Monday, January 31, 2005

Blog v. MSM Smackdown

Editor and Publisher has this article regarding an ongoing feud between the bloggers at Powerline and the Minneapolis Star-Tribune. Relevant quotes:

If you don't believe that bloggers are giving newspapers a headache, talk to Nick Coleman. A veteran newspaper columnist for the Minneapolis Star-Tribune, Coleman is in the middle of an old-fashioned feud with one of the leading conservative Web logs in the country.

So far, his battle with — Time magazine's "blog of the year" — has sparked an anger-spewing column by Coleman, an ombudsman's clarification, and a threat by a leading bank to pull advertising from the newspaper. . . .

So is this the future of blog-newspaper relations in 2005 and beyond? According to Coleman, yes, and not in a good way. He says traditional news outlets need to keep tabs on the blogs and shoot back when necessary. "Editors and writers in mainstream media are very naive," he says. "Readership and power of the blogs is increasing." He also claims that the blogs are dangerous because they are not under the same ethical restrictions as mainstream media and seek to stay on the attack, facts be damned. He contends "the mainstream media is under assault."

But Powerline's Hinderaker argues that blogs are actually more accountable because they receive immediate reaction from readers and can be criticized by other blogs, many of which are read by the same people. "Mainstream media doesn't have the checks and balances you have on a blog," he says. "If a blogger makes a mistake, the e-mail is packed with responses and other bloggers jump on it. Newspapers don't have the same relationship with their readers."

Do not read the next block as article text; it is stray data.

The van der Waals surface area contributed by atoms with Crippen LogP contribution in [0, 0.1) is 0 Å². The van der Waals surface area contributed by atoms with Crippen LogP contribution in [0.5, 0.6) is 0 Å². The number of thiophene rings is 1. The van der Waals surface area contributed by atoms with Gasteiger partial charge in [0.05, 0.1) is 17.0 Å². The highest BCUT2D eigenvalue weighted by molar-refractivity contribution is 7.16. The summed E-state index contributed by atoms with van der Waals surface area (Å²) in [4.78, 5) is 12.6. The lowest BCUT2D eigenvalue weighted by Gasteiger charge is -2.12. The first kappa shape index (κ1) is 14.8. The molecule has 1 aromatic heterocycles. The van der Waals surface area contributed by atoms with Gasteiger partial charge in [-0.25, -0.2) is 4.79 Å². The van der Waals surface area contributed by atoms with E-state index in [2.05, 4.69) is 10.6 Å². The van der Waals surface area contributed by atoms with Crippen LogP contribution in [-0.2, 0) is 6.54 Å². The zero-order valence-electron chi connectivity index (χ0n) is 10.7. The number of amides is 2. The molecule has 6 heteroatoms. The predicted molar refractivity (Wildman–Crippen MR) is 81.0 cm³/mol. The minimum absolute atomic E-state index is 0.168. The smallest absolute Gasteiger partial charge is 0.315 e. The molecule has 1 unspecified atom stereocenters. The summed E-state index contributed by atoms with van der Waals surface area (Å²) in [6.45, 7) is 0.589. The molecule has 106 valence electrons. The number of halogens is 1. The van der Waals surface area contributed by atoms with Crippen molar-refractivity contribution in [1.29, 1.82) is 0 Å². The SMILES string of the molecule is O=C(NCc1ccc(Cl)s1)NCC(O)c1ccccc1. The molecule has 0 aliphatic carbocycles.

Johnson, his colleague, agrees, adding that the growing blog power is good for the news consumer. "I think we have had a very productive interaction with mainstream media and they are paying attention," he says. "I think Nick Coleman's attitude reflects more on him than us."

For ombud Parry, both sides should be warned to be careful dealing with the effects of blog-newsprint battles. "I have yet to find anywhere in the mainstream media anyone who really has a handle on bloggers," she asserts. "We are dealing with a relatively new phenomenon."

Greenman points out an article with an opposing view:this article in Slate entitled "Blog Overkill - the danger of hyping a good thing into the ground." Relevant quotes:

"Memories of the video guerrillas percolated to my forebrain last Friday while I attended the "Blogging, Journalism, and Credibility" conference at Harvard's Kennedy School of Government. Many of the speakers, such as New York University journalism professor Jay Rosen and tech wizard/Ur blogger Dave Winer, echoed Shamberg's fervor as they testified to the socially transformative power of blogs. A blogswarm of amateurs, they proclaimed, is breaking the professionals' hold on the press. There's a major power shift going on, Rosen stated, tilting toward users and away from the established media.